Childhood Sexual Abuse

Sexual abuse of children is a devastating and widespread problem in our society. Children are most often sexually victimized by someone they know; often it is someone they know well. The violation of trust inherent in such abuse can be physically and emotionally traumatizing and is further complicated when the perpetrator is a parent, step-parent, family member, family friend or other acquaintance.

The Myth of “Stranger Danger”child and teddy

Many parents teach their children about “stranger danger.” While it is wise to give children basic safety rules about strangers, the fact is that the vast majority of perpetrators of child sexual assault are known to the victim. It is also important to talk to children about personal body safety, good and bad secrets and what to do if anyone speaks to them or touches them in a way that makes them uncomfortable.

Anyone aware of abuse of a child is required by New Hampshire law to report the abuse to the Division of Children, Youth and Families. This report can be made through your local police department, or by calling the DCYF intake line at 800-894-5533 (In-state) or 603-271-6562 (Out of state).

Signs of Sexual Abuse

  • Physical signs of sexual abuse are not common, although redness, rashes or swelling in the genital area, urinary tract infections or other such symptoms should be carefully investigated. Also, physical problems associated with anxiety, such as chronic stomach pain or headaches, may occur.
  • Emotional or behavioral signals are more common. These can run from “too perfect” behavior, to withdrawal and depression, to unexplained anger and rebellion. Additionally, sexual behavior and language that are not age-appropriate can be a red flag.

Be aware that in some children there are no apparent signs whatsoever.

If You Believe Your Child Has Been Sexually Assaulted:

  • Obtain assistance for your child, yourself and your family
    • If there is an emergency, contact your local police department.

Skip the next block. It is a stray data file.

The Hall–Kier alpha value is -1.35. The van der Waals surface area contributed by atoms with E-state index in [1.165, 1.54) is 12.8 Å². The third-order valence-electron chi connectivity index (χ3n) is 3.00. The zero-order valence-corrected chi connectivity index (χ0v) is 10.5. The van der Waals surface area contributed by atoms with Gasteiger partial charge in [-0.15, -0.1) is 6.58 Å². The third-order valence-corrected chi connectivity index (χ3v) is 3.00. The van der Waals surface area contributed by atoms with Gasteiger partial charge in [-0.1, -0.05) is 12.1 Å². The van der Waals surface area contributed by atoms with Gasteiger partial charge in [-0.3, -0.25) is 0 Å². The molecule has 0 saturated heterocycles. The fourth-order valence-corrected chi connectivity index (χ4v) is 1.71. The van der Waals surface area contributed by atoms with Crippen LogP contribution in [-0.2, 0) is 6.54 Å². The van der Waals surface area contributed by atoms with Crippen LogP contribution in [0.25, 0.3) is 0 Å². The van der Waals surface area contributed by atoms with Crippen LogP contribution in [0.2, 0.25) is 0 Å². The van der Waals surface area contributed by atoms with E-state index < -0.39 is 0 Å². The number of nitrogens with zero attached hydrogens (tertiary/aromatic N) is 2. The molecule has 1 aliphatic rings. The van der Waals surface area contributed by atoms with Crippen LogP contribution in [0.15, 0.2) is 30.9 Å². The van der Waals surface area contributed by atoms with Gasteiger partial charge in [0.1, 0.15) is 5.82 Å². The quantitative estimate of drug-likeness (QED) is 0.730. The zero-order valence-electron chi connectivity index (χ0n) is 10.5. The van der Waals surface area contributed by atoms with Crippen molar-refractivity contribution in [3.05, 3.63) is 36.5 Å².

• Under New Hampshire Law, abuse of a child under the age of 18 must be reported to the New Hampshire Division of Children, Youth and Families.
    • You may want to bring your child to a hospital/medical provider, depending on how recently the abuse occurred, the type of abuse, etc.
  • Stick to family routines as much as possible.
  • Take time to think before answering your child’s questions. You can tell your child:
    • I believe you.
    • It was not your fault.
    • I’m not angry with you, I am angry with the person who assaulted you.
    • Telling was the right thing to do.
    • I’m sorry this happened to you.
    • I don’t know the answer, but I will try to find it for you.
    • This has happened to other children and families.
    • We will get through this.
    • Sexual assault is against the law.
    • I will do my best to protect you.*

*Adapted from NHCADSV’s Child Sexual Abuse Page

New Beginnings works with parents and children to help move past trauma. We provide assistance through support groups and individual settings. Children’s groups may include art, story-time, gardening and other activities to help them return to normalcy. Groups for parents include positive reinforcement, self-care activities and parenting skill-building. Click here to read more about our Support Groups.

New Beginnings also meets one-to-one with children who have been abused, as well as their non-offending parent(s). We are here to provide non-judgmental support, information and referrals.

New Beginnings accompanies non-offending caregivers to interviews of their child at the local Child Advocacy Center. This process can be overwhelming for caregivers, and New Beginnings is there as an extra support; we do not engage in any part of the CAC process without request by the caregiver(s).

Remember, if there is an emergency or if you feel that you or your child’s safety is at risk at any time, call 9-1-1.